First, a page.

Pediatric Hepatitis B Treatment & Management

Updated: Sep 07, 2017
  • Author: Nicholas John Bennett, MBBCh, PhD, MA(Cantab), FAAP; Chief Editor: Russell W Steele, MD  more...
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Treatment

Approach Considerations

From the time of initial diagnosis, optimal management of hepatitis B virus (HBV) infection requires a lifetime of routine monitoring, even when patients are asymptomatic. The aims of treatment of chronic hepatitis B are to achieve sustained suppression of HBV replication and remission of liver disease. The ultimate goal is to prevent cirrhosis, hepatic failure, and hepatocellular carcinoma (HCC). Children with HBV infection may not need treatment until well into their adolescent years or adulthood.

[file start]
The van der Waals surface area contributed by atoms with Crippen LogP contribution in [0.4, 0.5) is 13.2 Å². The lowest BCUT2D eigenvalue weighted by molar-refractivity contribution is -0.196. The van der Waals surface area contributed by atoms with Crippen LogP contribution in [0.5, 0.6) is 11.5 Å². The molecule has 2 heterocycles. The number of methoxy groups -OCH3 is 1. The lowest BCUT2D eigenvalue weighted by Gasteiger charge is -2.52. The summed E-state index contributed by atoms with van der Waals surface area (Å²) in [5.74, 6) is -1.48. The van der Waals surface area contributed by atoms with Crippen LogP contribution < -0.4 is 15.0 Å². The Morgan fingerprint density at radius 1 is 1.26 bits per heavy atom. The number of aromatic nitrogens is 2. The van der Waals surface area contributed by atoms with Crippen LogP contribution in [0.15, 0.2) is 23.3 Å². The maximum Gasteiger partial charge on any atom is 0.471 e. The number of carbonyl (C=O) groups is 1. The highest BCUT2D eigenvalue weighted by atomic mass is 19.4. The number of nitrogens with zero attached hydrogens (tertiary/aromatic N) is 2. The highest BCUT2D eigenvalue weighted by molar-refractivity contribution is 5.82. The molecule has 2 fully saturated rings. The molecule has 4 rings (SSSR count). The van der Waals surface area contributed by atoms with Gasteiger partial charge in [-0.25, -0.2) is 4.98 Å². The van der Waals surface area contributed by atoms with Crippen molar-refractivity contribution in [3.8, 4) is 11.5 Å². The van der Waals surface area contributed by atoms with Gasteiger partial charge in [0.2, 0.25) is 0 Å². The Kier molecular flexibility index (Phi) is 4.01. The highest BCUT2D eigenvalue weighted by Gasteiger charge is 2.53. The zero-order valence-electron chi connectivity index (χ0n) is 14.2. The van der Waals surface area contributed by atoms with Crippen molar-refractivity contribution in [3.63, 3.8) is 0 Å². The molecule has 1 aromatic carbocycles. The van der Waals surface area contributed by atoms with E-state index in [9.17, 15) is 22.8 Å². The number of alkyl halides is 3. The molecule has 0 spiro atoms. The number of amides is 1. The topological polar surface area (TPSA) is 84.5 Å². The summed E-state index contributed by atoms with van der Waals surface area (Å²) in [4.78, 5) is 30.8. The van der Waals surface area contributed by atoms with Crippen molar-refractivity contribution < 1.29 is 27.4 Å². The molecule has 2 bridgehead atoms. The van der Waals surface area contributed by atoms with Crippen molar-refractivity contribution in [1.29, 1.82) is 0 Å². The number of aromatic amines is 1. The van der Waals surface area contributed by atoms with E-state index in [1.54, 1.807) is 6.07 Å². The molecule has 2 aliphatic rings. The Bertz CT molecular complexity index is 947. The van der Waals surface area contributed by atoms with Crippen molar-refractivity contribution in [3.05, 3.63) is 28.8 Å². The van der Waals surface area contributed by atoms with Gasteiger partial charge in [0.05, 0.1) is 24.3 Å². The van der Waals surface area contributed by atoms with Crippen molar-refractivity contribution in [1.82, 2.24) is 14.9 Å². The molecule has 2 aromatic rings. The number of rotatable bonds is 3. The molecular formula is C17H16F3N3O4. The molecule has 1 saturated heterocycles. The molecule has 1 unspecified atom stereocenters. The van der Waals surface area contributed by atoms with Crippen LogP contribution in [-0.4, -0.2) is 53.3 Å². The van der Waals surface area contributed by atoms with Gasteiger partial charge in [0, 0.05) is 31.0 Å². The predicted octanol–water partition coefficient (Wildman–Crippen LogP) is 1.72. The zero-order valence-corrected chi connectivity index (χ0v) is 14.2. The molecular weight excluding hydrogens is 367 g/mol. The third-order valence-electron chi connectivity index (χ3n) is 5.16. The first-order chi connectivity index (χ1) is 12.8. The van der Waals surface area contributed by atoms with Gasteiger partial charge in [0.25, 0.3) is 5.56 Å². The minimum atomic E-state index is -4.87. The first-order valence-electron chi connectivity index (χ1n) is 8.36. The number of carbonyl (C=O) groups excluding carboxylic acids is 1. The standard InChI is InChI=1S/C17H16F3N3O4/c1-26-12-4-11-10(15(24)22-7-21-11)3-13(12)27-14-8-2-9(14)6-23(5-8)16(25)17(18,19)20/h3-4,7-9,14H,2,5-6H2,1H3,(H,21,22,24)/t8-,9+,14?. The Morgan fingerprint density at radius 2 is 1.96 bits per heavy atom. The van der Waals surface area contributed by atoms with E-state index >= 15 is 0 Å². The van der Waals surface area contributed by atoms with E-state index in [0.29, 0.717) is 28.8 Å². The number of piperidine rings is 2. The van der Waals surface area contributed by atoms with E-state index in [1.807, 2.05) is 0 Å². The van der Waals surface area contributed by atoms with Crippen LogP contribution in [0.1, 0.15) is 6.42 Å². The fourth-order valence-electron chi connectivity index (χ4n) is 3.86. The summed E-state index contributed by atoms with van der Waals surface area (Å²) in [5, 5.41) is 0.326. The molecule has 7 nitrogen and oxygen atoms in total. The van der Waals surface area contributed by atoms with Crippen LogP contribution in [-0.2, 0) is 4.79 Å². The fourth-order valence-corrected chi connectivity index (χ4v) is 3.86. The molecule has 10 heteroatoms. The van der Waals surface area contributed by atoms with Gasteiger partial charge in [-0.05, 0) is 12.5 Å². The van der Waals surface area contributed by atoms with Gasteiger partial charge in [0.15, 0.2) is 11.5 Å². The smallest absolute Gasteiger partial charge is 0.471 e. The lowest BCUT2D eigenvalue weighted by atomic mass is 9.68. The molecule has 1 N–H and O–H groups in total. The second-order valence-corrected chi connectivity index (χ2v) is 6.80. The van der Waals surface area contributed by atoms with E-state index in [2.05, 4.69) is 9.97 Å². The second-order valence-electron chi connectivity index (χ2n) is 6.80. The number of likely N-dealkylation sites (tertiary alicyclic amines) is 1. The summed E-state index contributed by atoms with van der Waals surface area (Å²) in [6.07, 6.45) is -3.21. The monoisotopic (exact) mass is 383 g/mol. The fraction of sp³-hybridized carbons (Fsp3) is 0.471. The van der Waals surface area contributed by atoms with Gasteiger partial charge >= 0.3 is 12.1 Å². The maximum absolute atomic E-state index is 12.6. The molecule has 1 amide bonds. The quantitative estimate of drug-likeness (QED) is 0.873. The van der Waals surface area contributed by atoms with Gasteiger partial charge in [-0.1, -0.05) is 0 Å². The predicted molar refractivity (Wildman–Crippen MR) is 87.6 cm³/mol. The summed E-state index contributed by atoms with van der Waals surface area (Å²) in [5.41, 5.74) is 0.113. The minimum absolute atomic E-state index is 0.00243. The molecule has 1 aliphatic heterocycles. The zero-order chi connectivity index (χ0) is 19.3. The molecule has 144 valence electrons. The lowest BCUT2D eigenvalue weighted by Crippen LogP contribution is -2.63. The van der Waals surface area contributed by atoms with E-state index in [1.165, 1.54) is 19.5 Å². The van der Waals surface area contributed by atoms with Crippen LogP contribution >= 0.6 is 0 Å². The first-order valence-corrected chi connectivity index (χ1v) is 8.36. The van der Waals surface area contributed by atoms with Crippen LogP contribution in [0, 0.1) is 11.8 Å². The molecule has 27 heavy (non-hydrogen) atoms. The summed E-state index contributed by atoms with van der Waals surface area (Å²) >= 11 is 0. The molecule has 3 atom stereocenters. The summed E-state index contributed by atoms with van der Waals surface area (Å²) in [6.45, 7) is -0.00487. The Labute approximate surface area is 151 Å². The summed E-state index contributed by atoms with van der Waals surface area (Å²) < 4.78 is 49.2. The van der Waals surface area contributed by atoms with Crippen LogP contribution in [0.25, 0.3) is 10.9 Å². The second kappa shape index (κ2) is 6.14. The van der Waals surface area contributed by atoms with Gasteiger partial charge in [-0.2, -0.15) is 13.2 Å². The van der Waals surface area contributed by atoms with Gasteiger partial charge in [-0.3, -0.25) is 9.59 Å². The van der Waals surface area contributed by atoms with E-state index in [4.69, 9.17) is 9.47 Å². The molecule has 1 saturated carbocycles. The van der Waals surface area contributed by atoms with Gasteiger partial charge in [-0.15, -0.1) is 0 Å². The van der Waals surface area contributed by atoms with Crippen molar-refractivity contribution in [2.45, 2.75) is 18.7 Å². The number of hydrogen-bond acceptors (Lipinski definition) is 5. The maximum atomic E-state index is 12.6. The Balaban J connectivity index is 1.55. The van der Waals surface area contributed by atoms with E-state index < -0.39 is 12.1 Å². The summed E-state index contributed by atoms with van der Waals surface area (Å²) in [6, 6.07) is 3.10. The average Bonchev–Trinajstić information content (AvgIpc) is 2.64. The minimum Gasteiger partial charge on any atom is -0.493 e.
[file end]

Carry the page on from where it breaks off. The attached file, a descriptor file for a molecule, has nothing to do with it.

To date, no conclusive evidence from randomized controlled trials of anti-HBV therapy has demonstrated a beneficial impact on any of these primary clinical outcomes because cirrhosis, hepatocellular carcinoma, and death often do not occur for many years after infection with HBV and would therefore require long-term evaluation of therapy to demonstrate benefit. As a consequence, most published reports of anti-HBV therapy use changes in short-term virologic, biochemical, and histologic parameters to infer the likelihood of long-term benefit. Parameters used to assess treatment response include normalization of serum ALT, decrease in serum HBV DNA level, loss of HBeAg with or without detection of anti-HBe, and improvement in liver histology.